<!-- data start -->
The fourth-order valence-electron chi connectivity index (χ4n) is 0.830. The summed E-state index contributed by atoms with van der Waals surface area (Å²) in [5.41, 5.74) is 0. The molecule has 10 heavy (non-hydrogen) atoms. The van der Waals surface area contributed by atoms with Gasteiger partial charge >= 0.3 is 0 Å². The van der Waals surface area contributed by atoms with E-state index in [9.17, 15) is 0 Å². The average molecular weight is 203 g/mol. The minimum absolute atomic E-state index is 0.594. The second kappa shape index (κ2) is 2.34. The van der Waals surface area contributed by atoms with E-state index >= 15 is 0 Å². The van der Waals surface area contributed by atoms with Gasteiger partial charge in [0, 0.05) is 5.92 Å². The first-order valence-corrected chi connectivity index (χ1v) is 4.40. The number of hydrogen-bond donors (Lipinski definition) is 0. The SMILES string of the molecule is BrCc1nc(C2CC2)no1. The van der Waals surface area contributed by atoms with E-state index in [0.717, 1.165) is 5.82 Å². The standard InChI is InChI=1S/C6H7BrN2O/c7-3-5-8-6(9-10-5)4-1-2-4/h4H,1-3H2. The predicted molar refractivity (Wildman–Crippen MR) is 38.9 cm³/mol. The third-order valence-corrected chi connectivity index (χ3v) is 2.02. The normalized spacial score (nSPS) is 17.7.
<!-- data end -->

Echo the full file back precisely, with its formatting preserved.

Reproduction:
The fourth-order valence-electron chi connectivity index (χ4n) is 0.830. The summed E-state index contributed by atoms with van der Waals surface area (Å²) in [5.41, 5.74) is 0. The molecule has 10 heavy (non-hydrogen) atoms. The van der Waals surface area contributed by atoms with Gasteiger partial charge >= 0.3 is 0 Å². The van der Waals surface area contributed by atoms with E-state index in [9.17, 15) is 0 Å². The average molecular weight is 203 g/mol. The minimum absolute atomic E-state index is 0.594. The second kappa shape index (κ2) is 2.34. The van der Waals surface area contributed by atoms with E-state index >= 15 is 0 Å². The van der Waals surface area contributed by atoms with Gasteiger partial charge in [0, 0.05) is 5.92 Å². The first-order valence-corrected chi connectivity index (χ1v) is 4.40. The number of hydrogen-bond donors (Lipinski definition) is 0. The SMILES string of the molecule is BrCc1nc(C2CC2)no1. The van der Waals surface area contributed by atoms with E-state index in [0.717, 1.165) is 5.82 Å². The standard InChI is InChI=1S/C6H7BrN2O/c7-3-5-8-6(9-10-5)4-1-2-4/h4H,1-3H2. The predicted molar refractivity (Wildman–Crippen MR) is 38.9 cm³/mol. The third-order valence-corrected chi connectivity index (χ3v) is 2.02. The normalized spacial score (nSPS) is 17.7.